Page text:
Photo Credit: REUTERS/Elizabeth Frantz
In an effort to combat income inequality and fund programs for the poor, United States president Joe Biden has proposed a new tax on corporations as well large investors. The move was met with strong support from lawmakers who believe it will help reduce economic inequality that many Americans see negatively affecting their lives today. A bill sponsored by Senators Chuck Schumer and Joe Manchin is now on docket for reading and approval.
Biden was able to get support from one crucial West Virginian Democrat, Joe Manchin, who reversed his decision on the issue. This strategic move has rejuvenated hopes for progress on taxes after being rejected time and again by Congress when Biden and a group of Democrats tried to pass the law years ago.
Since the 1940s, taxes from companies have accounted for a small percentage of the total tax revenue of the US.
Under the bill, big corporations earning around $1 billion per annum will be charged with a minimum tax rate of 15%. If the law passes, the projected tax collection will be about $313 billion within just 10 years.
Joe Biden has been a vocal advocate for higher taxes on corporations and businesses, especially when it comes to paying their “fair share.”
As it turns out, companies are paying less than the corporate tax rates imposed upon them, found the research groups in the Institute on Taxation and Economic Policy. In fact, some large corporations do not pay federal taxes at all. The condition got even advantageous for the corporations when former President Trump tried and succeeded in reducing the country’s corporate tax rate from 35% down to 21%.
When Biden took over the presidency, he set his eyes on increasing the corporate tax rate. When he lobbied for an increase of 28% last year, Congress blocked his proposition.
Senate Majority Leader Chuck Schumer said the bill would be voted this week and hopefully, Congress will also discuss matters such as “lower prescription drug prices, tackle the climate crisis with urgency and vigor, ensure the wealthiest corporations and individuals pay their fair share in taxes, and reduce the deficit.”
According to Senator Manchin, the other sponsor of the bill, “Rather than risking more inflation with trillions in new spending, this bill will cut the inflation taxes Americans are paying, lower the cost of health insurance and prescription drugs, and ensure our country invests in the energy security and climate change solutions we need to remain a global superpower through innovation rather than elimination.”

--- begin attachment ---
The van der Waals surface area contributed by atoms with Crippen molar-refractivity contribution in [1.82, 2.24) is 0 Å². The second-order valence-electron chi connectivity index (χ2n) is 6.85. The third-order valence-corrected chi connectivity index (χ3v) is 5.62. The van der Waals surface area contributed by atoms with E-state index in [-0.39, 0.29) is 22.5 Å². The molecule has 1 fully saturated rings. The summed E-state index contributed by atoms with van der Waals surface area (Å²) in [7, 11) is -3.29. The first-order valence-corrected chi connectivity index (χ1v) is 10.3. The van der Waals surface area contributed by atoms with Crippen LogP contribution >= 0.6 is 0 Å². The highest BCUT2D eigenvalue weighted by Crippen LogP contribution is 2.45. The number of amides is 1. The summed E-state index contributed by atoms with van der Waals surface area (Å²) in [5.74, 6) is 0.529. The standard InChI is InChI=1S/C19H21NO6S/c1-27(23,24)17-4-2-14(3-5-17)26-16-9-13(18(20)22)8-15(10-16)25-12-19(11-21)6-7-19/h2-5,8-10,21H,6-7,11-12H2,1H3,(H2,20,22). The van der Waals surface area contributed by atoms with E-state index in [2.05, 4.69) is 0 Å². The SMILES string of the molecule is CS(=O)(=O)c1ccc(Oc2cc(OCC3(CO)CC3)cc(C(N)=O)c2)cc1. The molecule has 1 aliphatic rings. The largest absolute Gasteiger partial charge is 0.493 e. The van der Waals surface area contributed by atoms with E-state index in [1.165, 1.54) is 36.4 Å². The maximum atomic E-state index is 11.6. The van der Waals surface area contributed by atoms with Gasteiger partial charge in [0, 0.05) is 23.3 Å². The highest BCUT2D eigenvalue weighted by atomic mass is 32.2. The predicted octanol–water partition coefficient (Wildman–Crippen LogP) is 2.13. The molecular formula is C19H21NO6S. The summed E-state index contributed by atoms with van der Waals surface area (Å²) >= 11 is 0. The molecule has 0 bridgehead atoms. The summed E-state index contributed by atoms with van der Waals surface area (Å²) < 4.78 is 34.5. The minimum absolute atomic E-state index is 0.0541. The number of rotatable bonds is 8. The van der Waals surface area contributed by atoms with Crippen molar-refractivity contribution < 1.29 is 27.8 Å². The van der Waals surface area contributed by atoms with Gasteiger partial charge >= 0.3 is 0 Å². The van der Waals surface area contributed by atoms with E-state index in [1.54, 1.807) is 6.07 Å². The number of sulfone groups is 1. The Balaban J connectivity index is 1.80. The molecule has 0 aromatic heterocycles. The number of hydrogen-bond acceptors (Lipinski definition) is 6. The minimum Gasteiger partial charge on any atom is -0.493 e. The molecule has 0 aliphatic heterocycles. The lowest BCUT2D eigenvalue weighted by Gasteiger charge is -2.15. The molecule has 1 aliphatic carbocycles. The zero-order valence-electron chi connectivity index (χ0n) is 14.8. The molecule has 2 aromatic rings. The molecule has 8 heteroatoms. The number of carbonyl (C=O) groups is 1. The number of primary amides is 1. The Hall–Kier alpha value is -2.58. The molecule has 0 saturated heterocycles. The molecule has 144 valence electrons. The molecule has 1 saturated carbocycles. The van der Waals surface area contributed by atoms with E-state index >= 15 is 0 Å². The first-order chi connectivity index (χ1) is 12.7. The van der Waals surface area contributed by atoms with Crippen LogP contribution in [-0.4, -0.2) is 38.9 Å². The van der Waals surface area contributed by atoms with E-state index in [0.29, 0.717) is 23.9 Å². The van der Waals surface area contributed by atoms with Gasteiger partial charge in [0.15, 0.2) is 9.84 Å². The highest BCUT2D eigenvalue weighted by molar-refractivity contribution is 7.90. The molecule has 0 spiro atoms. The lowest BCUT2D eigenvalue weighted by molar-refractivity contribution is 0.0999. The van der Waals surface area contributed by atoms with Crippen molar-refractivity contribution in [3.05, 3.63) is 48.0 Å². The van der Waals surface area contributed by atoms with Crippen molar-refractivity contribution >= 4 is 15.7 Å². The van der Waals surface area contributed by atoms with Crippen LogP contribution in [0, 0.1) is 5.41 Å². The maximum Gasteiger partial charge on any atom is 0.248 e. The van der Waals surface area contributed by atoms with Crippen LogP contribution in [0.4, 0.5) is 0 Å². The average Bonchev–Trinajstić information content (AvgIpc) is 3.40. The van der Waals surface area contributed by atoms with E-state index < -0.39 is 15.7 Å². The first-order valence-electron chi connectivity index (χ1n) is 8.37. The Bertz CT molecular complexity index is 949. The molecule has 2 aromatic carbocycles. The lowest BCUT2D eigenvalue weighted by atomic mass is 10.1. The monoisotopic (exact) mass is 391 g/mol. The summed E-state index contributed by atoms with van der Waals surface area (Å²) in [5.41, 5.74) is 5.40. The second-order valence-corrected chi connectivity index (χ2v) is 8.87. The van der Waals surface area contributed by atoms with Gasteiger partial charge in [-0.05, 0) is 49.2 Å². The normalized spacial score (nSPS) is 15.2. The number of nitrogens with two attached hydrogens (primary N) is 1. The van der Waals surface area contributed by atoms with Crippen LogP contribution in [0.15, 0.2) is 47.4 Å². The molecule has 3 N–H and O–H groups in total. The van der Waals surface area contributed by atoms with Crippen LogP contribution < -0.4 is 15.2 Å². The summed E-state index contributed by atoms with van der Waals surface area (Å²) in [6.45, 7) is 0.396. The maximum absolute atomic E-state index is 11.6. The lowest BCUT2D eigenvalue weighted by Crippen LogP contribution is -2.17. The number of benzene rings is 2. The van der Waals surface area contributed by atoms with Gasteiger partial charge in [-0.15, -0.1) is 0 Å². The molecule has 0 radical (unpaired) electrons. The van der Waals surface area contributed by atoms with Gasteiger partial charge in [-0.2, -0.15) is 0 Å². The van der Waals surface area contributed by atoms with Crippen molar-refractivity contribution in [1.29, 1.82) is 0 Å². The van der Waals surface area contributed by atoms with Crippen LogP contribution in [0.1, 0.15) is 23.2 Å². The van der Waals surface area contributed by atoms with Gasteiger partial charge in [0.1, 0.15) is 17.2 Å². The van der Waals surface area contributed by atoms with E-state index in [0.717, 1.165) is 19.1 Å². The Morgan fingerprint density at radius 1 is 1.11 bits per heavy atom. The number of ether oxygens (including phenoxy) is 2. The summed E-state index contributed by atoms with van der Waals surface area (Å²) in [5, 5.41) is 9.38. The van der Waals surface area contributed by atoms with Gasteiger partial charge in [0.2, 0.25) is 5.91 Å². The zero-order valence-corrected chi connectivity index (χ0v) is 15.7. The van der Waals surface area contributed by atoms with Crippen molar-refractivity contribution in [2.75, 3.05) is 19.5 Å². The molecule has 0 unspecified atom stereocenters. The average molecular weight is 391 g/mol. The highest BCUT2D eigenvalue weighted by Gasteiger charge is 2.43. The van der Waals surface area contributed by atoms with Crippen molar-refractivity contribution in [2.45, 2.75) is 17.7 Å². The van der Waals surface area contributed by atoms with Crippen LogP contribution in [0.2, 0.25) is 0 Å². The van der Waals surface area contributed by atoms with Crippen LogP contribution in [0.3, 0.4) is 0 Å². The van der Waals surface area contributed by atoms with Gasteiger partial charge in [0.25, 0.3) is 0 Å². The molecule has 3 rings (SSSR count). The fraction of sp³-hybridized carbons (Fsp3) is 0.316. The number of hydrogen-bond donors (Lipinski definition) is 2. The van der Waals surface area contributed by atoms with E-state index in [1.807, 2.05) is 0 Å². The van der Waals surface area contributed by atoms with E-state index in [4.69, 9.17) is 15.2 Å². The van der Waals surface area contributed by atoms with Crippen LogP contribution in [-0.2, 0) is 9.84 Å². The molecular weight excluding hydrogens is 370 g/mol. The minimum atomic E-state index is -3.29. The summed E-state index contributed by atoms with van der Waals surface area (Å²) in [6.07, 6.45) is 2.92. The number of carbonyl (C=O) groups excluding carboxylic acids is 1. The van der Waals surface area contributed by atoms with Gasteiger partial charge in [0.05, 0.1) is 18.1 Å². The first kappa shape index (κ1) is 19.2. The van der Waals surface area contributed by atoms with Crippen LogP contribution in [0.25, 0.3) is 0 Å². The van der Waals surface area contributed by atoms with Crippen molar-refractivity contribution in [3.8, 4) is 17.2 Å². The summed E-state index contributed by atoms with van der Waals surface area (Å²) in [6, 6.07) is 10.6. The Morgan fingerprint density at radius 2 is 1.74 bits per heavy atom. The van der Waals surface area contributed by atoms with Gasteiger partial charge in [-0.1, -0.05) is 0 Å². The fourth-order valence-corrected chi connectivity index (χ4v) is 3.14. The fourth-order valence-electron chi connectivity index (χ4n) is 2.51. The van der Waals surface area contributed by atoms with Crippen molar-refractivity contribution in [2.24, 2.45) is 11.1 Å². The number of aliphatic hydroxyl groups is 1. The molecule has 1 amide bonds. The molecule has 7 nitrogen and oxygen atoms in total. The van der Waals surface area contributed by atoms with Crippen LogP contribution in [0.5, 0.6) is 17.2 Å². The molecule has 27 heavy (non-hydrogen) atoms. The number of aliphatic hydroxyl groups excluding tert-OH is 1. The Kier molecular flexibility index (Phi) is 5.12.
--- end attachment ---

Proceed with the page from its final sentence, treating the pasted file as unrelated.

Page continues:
The Democrats have proposed increasing taxes on the wealthy, but it’s in stark contrast to the current bill being docketed, clarified Senator Manchin. The bill is called the Inflation Reduction Act of 2022.
A good start for Biden’s tax plans
The Biden Administration has been given a change to take a step in its tax plans with this new bill. It’s not the same as the Democrats envisioned, but at least it will allow them to gain some momentum for future talks in relation to the matter.
“This is the action the American people have been waiting for,” Biden said to lawmakers. “This addresses the problems of today — high health care costs and overall inflation — as well as investments in our energy security for the future.”
The Manchin-Schumer initiative has the potential to be a positive boost for Biden’s agenda ahead of November 8th. If it gains support from Senate, this will give Democrats extended power over Congress.
Biden has been working hard to boost the semiconductor industry in America and passed a bill that will help with this goal. The rise of conservative Supreme Court decisions is one reason why his approval ratings are low.
In a statement, the president said, “This bill will reduce the deficit beyond the record-setting $1.7 trillion in deficit reduction we have already achieved this year, which will help fight inflation as well.”
“And we will pay for all of this by requiring big corporations to pay their fair share of taxes, with no tax increases at all for families making under $400,000 a year,” Biden added.
Opinions expressed by Texas Today contributors are their own.